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Taylor earns world team berth at Final X

by on June 28, 2018 9:28 AM

UNIVERSITY PARK — For David Taylor, giving up a takedown is like a boxer getting hit with a jab to set up an uppercut. The former Nittany Lion wrestler knows that eventually he’ll generate more offense than his opponent and score a big win.

In the first match of his best-of-three Final X series June 16 against Nick Reenan, Taylor ceded the first takedown. He as much as admitted that he was so excited to wrestle again in front of Rec Hall fans that Reenan used that energy to score a takedown.
After that, though, it was all offense from Taylor.

He earned his first U.S. Men’s Senior Freestyle World Team berth by blitzing Reenan two matches to none in the 86-kilogram final. After giving up those first two points, Taylor blanked Reenan 25-0, winning the first match 13-2 by technical superiority in 2:32 and the second, 12-0 by technical superiority in 2:46.

“I can wrestle at a really high pace. One takedown is not going to beat me, a couple of scores are not going to beat me. I feel confident I can continue to wrestle through situations,” Taylor said.

“This isn’t the end goal but this is the first step but to do it here in front of these fans is pretty special. I had all these thoughts going through my head, like whoever thought I’d come back here to wrestle? What I work my butt off for every day for two matches, a couple of minutes of wrestling, I was so pumped up.”

After his second win, Taylor was interviewed on the raised mat. He promptly plucked the microphone from his interviewer and addressed the crowd, thanking them for their support and, ultimately, leading a charged Rec Hall gathering in a rousing "We Are … Penn State" cheer.

Five other men’s and women’s world team members were decided, as well.

At men’s 65 kilograms, Logan Stieber emerged victorious in a battle of Buckeyes. Stieber had to gut out an 8-8 criteria win over Joey McKenna in the first matchup and then cruising to an 8-0 win in the second bout.

At men’s 79 kilograms, Kyle Dake defeated Zahid Valencia two matches to none, but it was a battle in both matches. Dake showed otherworldly defense in the first bout, using two takedowns for a 4-0 win. In the second, each wrestler turned up the intensity and the pace. Dake rallied from a 2-0 first-period deficit, using a four-point takedown and exposure to pull out a 4-3 win.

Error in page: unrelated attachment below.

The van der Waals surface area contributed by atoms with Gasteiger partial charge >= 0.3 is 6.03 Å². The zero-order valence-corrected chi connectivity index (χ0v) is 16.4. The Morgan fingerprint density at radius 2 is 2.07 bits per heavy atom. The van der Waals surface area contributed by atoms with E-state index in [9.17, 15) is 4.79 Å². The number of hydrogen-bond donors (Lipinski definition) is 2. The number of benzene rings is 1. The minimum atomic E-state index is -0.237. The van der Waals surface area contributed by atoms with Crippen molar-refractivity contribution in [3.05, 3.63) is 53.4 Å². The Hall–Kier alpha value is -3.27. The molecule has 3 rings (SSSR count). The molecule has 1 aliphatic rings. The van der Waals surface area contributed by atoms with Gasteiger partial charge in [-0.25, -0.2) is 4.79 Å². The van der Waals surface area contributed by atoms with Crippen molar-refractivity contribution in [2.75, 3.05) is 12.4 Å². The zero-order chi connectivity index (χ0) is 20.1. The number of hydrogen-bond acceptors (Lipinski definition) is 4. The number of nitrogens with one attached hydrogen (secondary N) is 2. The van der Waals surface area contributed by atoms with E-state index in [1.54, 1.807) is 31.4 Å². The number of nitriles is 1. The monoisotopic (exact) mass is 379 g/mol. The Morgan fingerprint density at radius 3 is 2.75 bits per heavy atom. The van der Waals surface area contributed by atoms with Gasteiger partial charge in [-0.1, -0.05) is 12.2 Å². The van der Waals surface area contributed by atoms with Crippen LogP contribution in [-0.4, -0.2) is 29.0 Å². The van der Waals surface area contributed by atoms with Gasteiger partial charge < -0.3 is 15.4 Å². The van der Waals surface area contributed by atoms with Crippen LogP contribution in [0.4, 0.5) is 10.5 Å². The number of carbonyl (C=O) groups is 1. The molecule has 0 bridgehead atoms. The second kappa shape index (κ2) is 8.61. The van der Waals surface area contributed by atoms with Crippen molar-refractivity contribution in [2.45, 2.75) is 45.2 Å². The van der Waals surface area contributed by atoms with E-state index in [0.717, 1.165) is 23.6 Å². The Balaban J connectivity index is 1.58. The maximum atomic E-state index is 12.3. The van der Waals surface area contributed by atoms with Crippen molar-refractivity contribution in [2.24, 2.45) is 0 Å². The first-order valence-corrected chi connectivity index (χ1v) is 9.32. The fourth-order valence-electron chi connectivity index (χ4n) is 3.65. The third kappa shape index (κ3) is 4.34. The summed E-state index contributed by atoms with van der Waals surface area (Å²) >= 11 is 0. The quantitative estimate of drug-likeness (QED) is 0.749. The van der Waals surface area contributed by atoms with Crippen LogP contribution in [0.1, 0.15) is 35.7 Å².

On the women’s side, three-time world champion Adeline Gray nailed down her eighth world team berth by dominating Kori Bullock at 76 kilograms. Gray won 10-0 in 1:15 in the first matchup and then by fall in 1:04 in the second.

At 62 kilograms, Mallory Velte dropped her first match to Kayla Miracle, 4-2, then won the next two bouts, 4-2 and 7-1. At 72 kg, Erin Clodgo qualified for the world team for a second time, needing all three matches to turn away Rachel Watters. Clodgo sandwiched 4-2 and 4-4 criteria wins around an 8-0 loss in the second match.

For Taylor, earning a world team spot was sweet redemption for a post-collegiate wrestling career that hasn’t matched the success on the mat he had experienced as a youth wrestler and then in high school and college.

“It’s not always easy. I started winning championships when I was eight years old and I’ve been winning everything since then. There hasn’t been a lot of adversity,” he said.

Taylor was a four-time Ohio state high school champion and a four-time NCAA finalist and two-time champion at Penn State. When he graduated from Penn State and transitioned to freestyle wrestling full time, he admittedly struggled.

“It’s tough, it’s tough. A lot of times I wondered, ‘Am I doing the right thing? Should I continue wrestling?' It’s hard on your spouse to maintain that kind of dedication to the sport,” he said.

“In college, your goal is to be a national champion, but the world championship is such a small group of people. It takes every single effort, every single second. The guys I’ve wrestled in the past might be teammates. And I’ve got to thank these guys, they’ve been pushing me, beating me. It’s sucky at times, but I can dig down deep and make some adjustments and I feel I’m wrestling the best I’ve ever wrestled.”



Andly Elder covers Penn State wresting for The Centre County Gazette.
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